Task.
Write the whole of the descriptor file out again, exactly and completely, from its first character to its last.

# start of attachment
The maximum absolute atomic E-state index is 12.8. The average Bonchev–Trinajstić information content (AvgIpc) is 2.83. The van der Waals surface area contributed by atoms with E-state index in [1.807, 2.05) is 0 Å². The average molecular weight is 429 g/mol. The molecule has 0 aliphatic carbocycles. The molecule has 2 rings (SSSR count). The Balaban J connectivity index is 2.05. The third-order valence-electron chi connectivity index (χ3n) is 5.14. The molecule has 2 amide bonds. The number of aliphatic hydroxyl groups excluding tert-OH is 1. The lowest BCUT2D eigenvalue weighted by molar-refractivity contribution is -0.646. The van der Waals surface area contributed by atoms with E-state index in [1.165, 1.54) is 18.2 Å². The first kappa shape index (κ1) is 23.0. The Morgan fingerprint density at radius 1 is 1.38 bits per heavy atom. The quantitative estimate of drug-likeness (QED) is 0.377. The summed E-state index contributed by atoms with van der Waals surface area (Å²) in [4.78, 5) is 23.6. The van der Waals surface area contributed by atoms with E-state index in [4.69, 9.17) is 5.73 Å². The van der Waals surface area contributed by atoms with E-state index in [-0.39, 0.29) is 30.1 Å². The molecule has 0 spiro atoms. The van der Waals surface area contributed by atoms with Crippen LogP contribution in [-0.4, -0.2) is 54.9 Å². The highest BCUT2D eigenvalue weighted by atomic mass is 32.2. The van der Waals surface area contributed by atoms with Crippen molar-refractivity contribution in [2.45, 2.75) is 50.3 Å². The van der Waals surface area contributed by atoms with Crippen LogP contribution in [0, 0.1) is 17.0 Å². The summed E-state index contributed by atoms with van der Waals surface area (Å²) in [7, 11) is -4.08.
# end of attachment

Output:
The maximum absolute atomic E-state index is 12.8. The average Bonchev–Trinajstić information content (AvgIpc) is 2.83. The van der Waals surface area contributed by atoms with E-state index in [1.807, 2.05) is 0 Å². The average molecular weight is 429 g/mol. The molecule has 0 aliphatic carbocycles. The molecule has 2 rings (SSSR count). The Balaban J connectivity index is 2.05. The third-order valence-electron chi connectivity index (χ3n) is 5.14. The molecule has 2 amide bonds. The number of aliphatic hydroxyl groups excluding tert-OH is 1. The lowest BCUT2D eigenvalue weighted by molar-refractivity contribution is -0.646. The van der Waals surface area contributed by atoms with E-state index in [1.165, 1.54) is 18.2 Å². The first kappa shape index (κ1) is 23.0. The Morgan fingerprint density at radius 1 is 1.38 bits per heavy atom. The quantitative estimate of drug-likeness (QED) is 0.377. The summed E-state index contributed by atoms with van der Waals surface area (Å²) in [4.78, 5) is 23.6. The van der Waals surface area contributed by atoms with E-state index in [4.69, 9.17) is 5.73 Å². The van der Waals surface area contributed by atoms with E-state index in [-0.39, 0.29) is 30.1 Å². The molecule has 0 spiro atoms. The van der Waals surface area contributed by atoms with Crippen LogP contribution in [-0.4, -0.2) is 54.9 Å². The highest BCUT2D eigenvalue weighted by atomic mass is 32.2. The van der Waals surface area contributed by atoms with Crippen molar-refractivity contribution in [2.45, 2.75) is 50.3 Å². The van der Waals surface area contributed by atoms with Crippen LogP contribution in [0, 0.1) is 17.0 Å². The summed E-state index contributed by atoms with van der Waals surface area (Å²) in [7, 11) is -4.08.